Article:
“Facebook is constantly changing and not dependable,” announced the global head of news partnerships at Facebook, Campbell Brown, addressing an auditorium full of publishing executives in New York.
“Facebook cannot be the entire solution to your problems.”
The social network is not here to save publishers. Facebook couldn’t be any clearer about that. A sudden expression of strong sentiments from the social media behemoth.
But why now? Let’s rewind.
This Monday, Facebook turned 15, riding high on strong fourth-quarter financial results that beat analyst expectations for earnings and revenue. In spite of grappling with what was arguably the worst year in its history, Facebook shrugged it off with a record quarterly profit of nearly $7 billion (a massive 61% up from the same quarter in 2017) and an annual profit soaring 39% to $22 billion.
Facebook now has 2.3 billion active monthly users worldwide. Its usage metrics grew across all geographic regions, including Europe and North America, where it was expected that the growth might plateau, or the social network may even lose users.
After a year of bad news, the tide seems to be turning for Facebook. And in spite of an expected crackdown from privacy regulators, Facebook got away with a symbolic fine for the Cambridge Analytica scandal.
Just like its usage metrics, Facebook is on a rebound. And this resurgent Facebook is far more willing to call a spade a spade, without mincing words.
So while just last month, Facebook committed $300 million to support news publishers (the same amount committed last year by the Google News Initiative) Brown was quite categorical that this was not something that would help publishers in the long term.
A lasting business model is not a big tech company writing a check whenever it feels like it.Campbell Brown, head of global news partnerships at Facebook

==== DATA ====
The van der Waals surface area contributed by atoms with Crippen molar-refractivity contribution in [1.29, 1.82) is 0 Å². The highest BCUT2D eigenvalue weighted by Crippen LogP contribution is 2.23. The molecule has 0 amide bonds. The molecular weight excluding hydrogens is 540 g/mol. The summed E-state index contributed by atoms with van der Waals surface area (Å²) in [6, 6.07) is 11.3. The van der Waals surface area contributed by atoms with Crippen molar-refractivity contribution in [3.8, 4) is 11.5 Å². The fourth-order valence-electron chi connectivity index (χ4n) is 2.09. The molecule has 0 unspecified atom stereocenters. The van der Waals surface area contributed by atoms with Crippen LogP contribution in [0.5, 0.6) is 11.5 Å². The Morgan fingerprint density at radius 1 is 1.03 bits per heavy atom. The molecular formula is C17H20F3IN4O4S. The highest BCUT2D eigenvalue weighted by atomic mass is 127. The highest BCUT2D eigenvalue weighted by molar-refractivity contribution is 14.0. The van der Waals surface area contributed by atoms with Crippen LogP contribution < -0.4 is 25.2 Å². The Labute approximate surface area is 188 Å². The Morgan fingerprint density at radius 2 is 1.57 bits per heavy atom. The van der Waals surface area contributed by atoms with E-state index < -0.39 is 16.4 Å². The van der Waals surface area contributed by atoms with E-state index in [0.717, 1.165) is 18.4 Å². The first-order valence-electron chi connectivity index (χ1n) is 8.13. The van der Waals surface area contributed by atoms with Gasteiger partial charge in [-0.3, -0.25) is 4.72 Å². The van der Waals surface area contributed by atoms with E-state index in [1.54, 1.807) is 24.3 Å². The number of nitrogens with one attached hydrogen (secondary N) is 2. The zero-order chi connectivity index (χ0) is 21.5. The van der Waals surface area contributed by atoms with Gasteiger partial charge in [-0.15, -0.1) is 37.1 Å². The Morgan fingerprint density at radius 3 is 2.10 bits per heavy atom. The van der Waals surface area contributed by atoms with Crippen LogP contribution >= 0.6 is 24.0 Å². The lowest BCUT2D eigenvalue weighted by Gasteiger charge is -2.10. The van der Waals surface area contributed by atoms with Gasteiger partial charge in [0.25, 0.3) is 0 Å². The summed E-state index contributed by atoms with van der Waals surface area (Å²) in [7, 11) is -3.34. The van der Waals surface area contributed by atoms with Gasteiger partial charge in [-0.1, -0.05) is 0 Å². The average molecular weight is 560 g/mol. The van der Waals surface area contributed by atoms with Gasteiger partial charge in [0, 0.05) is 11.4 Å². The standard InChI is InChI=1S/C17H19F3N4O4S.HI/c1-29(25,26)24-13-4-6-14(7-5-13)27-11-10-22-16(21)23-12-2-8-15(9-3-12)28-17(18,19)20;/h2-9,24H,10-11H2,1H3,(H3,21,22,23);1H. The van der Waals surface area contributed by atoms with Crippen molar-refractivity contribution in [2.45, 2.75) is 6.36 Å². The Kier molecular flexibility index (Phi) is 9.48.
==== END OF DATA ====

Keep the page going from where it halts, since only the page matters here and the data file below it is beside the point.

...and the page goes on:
Brown had a similar sobering message for publishers who had upended their business models and pivoted to video, eventually losing a massive number of eyeballs once Facebook changed it’s algorithm fundamentally at the beginning of last year.
“We don’t reward those things anymore,” Brown said.
Quite a curt response, considering how instrumental Facebook was behind publishers changing their editorial strategies, not to mention Mark Zuckerberg’s confident declarations then, that within five years Facebook would primarily consist of video.
Nevertheless, such unambiguously explicit and direct responses are what we might expect to get from Facebook going forward—now that it has managed the metaphorical feat of walking on hot coals for a year, and appears quite unscathed at the end of it all—a change of narrative exemplified by the exit of Facebook’s head of communications Caryn Marooney.
It wasn’t all fire and brimstone, though.
Brown also talked about Facebook features meant to help publishers, like subscription tools designed to get more readers to pay for content. She also provided some insights into Facebook’s initiatives for helping news organizations learn more about their audiences, like developing better metrics.
At a time when Facebook’s global crackdown on information operations is getting more intense, Brown also reiterated their commitment to counteracting disinformation on the platform, saying “We are cleaning up this platform, we are not going back to clickbait and sensationalism.”
From all that she said, this might be the biggest takeaway for publishers. If Facebook is successful in rooting out the bad guys—something they seem to be getting better at doing—it will clear the field for legitimate publishers to thrive. For those who are good at their game, that might just be enough.